The House is moving toward a floor vote on an anti-sex-trafficking package that has been a major headache for internet companies.
Our thought bubble: If it passes, the package will be the first concrete legislation to come out of a renewed "techlash" in Washington. This is the end result of a year when Facebook and Google were putting out so many fires — on Russia and tech addiction and extremist content — that they weren't able to keep this one at bay.
What's happening: A key procedural committee said it will probably set up a vote on the Allow States and Victims to Fight Online Sex Trafficking Act of 2017 (FOSTA) next week.
- The plan is to combine that bill with Senate language that weakens the longstanding immunity for internet platforms from lawsuits related to user-generated content.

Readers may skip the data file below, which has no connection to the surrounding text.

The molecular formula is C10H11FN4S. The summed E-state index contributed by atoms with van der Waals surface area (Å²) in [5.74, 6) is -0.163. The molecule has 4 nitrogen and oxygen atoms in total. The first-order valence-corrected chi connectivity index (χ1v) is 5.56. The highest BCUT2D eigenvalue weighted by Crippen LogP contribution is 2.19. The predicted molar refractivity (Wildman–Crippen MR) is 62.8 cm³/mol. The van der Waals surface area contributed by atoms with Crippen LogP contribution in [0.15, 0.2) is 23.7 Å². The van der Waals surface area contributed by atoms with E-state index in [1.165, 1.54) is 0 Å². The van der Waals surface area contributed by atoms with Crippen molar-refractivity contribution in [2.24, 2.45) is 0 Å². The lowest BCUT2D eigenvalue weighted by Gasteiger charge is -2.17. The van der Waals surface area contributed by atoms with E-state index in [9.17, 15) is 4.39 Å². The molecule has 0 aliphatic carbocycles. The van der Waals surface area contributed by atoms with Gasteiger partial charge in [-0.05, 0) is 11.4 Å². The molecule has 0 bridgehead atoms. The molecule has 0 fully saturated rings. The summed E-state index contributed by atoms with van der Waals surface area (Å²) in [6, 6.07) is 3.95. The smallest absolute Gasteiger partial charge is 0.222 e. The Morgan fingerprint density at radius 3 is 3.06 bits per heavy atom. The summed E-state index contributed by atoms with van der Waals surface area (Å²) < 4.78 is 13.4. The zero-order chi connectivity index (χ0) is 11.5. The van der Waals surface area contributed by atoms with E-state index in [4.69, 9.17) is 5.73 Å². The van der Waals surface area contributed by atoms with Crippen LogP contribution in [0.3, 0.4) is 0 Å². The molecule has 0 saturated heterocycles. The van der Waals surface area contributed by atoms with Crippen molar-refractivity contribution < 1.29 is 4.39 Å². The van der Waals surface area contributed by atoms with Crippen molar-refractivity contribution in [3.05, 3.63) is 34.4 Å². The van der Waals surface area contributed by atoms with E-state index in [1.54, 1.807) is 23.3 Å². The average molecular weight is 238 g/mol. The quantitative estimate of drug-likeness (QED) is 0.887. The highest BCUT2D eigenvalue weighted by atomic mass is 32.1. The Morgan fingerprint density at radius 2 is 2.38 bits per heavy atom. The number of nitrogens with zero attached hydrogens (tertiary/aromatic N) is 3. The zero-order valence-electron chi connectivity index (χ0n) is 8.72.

- The Senate's version is called Stop Enabling Sex Traffickers Act (SESTA).
The big question: Will the Senate language be modified from the version that passed a committee last year to make it more favorable to the online platform companies?
- Currently, the only potential amendment listed for the bill does not include any of those modifications.
- The trade group Internet Association, which represents Google and Facebook, backed a version of the Senate bill last year under significant pressure from outside groups and lawmakers. It also supported the House bill, which didn't go far enough for the lawmakers leading the charge in the Senate and was seen as toothless by trafficking victims' advocates.
- Evan Engstrom, the director of the startup advocacy group Engine, opposes the effort. "Attaching SESTA to FOSTA does not add anything that will make it easier for prosecutors to stop bad actors online,” he says.